One of the grand jurors who heard evidence in the Breonna Taylor probe is speaking out.
In a statement released Tuesday, the juror alleges that the grand jury was never asked to consider murder charges against the Louisville police officers.
Additionally, “Grand Juror #1” alleges the grand jury did not agree that Taylor’s fatal shooting was justified.
The anonymous juror, who is represented by lawyer Kevin Glogower, claims the only charge presented to the panel during court proceedings last month was wanton endangerment.
“Questions were asked about the additional charges and the grand jury was told there would be none, because the prosecutors didn’t feel they could make them stick,” reads the statement, adding that the state’s homicide laws were never explained, despite the panel’s asking for an explanation.
“The grand jury didn’t agree that certain actions were justified, nor did it decide the indictment should be the only charges in the Breonna Taylor case,” the statement adds.
The grand juror also alleges self-defense and justification laws were not explained to the group.
None of the police officers involved in the March 13 shooting incident at Taylor’s Louisville apartment were charged with her death, but one of the three involved officers was indicted for wanton endangerment, for allegedly firing bullets that risked injury to persons in an adjacent apartment, Kentucky Attorney General Daniel Cameron said.
Cameron said the grand jury had determined nothing proved the former detective, Brett Hankison, fired the shot that killed Taylor, a 26-year-old aspiring nurse who had been working as an emergency room technician.
Cameron contends another officer, detective Miles Cosgrove, fired that bullet. Cosgrove has not been charged.
Additionally, Cameron last month called the use of force in this case justified.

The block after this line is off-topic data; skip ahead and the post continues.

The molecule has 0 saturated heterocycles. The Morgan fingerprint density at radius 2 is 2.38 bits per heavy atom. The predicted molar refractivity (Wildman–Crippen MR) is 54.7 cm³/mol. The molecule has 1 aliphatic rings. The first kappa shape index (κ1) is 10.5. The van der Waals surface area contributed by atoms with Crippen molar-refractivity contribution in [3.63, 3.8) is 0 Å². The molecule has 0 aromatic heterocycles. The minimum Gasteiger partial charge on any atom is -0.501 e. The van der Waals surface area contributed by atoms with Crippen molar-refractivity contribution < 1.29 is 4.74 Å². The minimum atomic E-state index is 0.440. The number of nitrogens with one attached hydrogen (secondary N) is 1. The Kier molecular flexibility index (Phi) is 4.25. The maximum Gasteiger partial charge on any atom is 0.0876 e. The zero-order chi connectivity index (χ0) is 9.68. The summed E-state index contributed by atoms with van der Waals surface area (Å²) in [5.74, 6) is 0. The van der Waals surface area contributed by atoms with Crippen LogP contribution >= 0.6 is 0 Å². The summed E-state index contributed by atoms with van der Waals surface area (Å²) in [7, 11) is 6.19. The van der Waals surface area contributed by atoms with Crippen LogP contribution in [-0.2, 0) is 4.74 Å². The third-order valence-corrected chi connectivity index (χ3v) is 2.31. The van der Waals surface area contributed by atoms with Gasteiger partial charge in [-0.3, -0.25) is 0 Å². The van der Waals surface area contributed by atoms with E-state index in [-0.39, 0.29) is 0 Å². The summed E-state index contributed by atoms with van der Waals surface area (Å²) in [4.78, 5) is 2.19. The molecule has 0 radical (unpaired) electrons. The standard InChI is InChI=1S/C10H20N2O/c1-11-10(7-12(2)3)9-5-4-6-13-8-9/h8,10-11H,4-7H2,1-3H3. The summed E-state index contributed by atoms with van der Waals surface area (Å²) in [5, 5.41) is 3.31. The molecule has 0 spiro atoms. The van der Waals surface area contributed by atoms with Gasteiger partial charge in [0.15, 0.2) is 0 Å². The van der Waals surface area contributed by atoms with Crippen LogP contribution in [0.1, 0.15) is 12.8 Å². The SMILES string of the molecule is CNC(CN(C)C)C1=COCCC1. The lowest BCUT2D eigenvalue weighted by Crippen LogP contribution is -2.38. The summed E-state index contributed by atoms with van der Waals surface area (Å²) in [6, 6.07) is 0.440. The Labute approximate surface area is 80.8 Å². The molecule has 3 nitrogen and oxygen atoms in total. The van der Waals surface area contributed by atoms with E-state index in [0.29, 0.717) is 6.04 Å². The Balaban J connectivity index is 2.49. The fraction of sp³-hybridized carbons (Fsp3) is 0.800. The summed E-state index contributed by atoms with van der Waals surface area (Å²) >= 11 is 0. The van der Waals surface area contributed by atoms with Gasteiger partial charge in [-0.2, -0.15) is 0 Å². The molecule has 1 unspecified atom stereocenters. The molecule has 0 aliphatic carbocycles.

Taylor’s boyfriend, Kenneth Walker, who was at her home at the time, fired at officers as they breached the apartment door.
The officers had secured a “no-knock” search warrant, allowing them to enter without warning, though the officers later claimed they had yelled out to alert their arrival before entering.
Walker has said he thought it was a break-in, and fired a warning shot. The police fired back more than 20 shots, hitting Taylor at least eight times.
Walker was arrested for attempted murder of a police officer, but those charges were dropped on May 22, after the FBI opened an investigation into the probe.
The grand juror’s statement comes after Jefferson County Circuit Court Judge Annie O’Connell ruled records from the proceedings could be released, allowing panelists to speak openly about the case.
On Wednesday, the officer shot by Walker, Sgt. Jonathan Mattingly, spoke to ABC News about Breonna’s shooting death.
Mattingly insisted police announced themselves before entering the apartment — something Walker maintains never happened
“I feel for her. I hurt for her mother and for her sisters,” Mattingly, a father of four who recently became a grandfather, told Michael Strahan. “It’s not just a passing ‘Oh, this is part of the job, we did it and move on.’ It’s not like that. I mean Breonna Taylor is now attached to me for the rest of my life. And that’s not again, ‘Woe is me.’ That’s me feeling for them. That’s me having a heart and a soul, going as a parent, ‘How do you move on?’ I don’t know. I don’t want to experience it.”
Mattingly, who is white, insists Taylor’s death had nothing to do with her race.
“This is not relatable to George Floyd. This is nothing like that,” Mattingly said. “It’s not Ahmaud Arbery. It’s nothing like it. These are two totally different types of incidences.”
Breonna Taylor STILL deserves justice.